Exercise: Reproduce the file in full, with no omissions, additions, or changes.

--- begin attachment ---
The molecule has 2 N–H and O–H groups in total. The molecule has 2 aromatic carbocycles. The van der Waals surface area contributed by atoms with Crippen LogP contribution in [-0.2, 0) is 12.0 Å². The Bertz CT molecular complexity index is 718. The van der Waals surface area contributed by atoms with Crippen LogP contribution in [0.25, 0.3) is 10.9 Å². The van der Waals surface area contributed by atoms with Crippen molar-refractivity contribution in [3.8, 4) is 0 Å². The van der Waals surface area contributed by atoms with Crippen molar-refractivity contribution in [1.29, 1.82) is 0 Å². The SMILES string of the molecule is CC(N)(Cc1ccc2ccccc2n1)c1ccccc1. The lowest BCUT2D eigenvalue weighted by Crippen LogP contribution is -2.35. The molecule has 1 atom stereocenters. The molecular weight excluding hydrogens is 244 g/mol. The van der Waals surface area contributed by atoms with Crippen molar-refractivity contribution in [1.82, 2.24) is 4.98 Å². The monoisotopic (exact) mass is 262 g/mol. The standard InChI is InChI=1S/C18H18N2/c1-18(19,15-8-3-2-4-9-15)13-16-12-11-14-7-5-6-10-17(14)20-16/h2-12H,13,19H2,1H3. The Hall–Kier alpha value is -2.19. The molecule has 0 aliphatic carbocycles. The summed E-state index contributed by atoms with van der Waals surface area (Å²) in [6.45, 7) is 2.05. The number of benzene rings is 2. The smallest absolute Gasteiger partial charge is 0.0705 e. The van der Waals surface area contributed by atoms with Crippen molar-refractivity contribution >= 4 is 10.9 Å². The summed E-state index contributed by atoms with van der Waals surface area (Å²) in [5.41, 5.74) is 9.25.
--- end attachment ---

The molecule has 2 N–H and O–H groups in total. The molecule has 2 aromatic carbocycles. The van der Waals surface area contributed by atoms with Crippen LogP contribution in [-0.2, 0) is 12.0 Å². The Bertz CT molecular complexity index is 718. The van der Waals surface area contributed by atoms with Crippen LogP contribution in [0.25, 0.3) is 10.9 Å². The van der Waals surface area contributed by atoms with Crippen molar-refractivity contribution in [3.8, 4) is 0 Å². The van der Waals surface area contributed by atoms with Crippen molar-refractivity contribution in [1.29, 1.82) is 0 Å². The SMILES string of the molecule is CC(N)(Cc1ccc2ccccc2n1)c1ccccc1. The lowest BCUT2D eigenvalue weighted by Crippen LogP contribution is -2.35. The molecule has 1 atom stereocenters. The molecular weight excluding hydrogens is 244 g/mol. The van der Waals surface area contributed by atoms with Crippen molar-refractivity contribution in [1.82, 2.24) is 4.98 Å². The monoisotopic (exact) mass is 262 g/mol. The standard InChI is InChI=1S/C18H18N2/c1-18(19,15-8-3-2-4-9-15)13-16-12-11-14-7-5-6-10-17(14)20-16/h2-12H,13,19H2,1H3. The Hall–Kier alpha value is -2.19. The molecule has 0 aliphatic carbocycles. The summed E-state index contributed by atoms with van der Waals surface area (Å²) in [6.45, 7) is 2.05. The number of benzene rings is 2. The smallest absolute Gasteiger partial charge is 0.0705 e. The van der Waals surface area contributed by atoms with Crippen molar-refractivity contribution >= 4 is 10.9 Å². The summed E-state index contributed by atoms with van der Waals surface area (Å²) in [5.41, 5.74) is 9.25.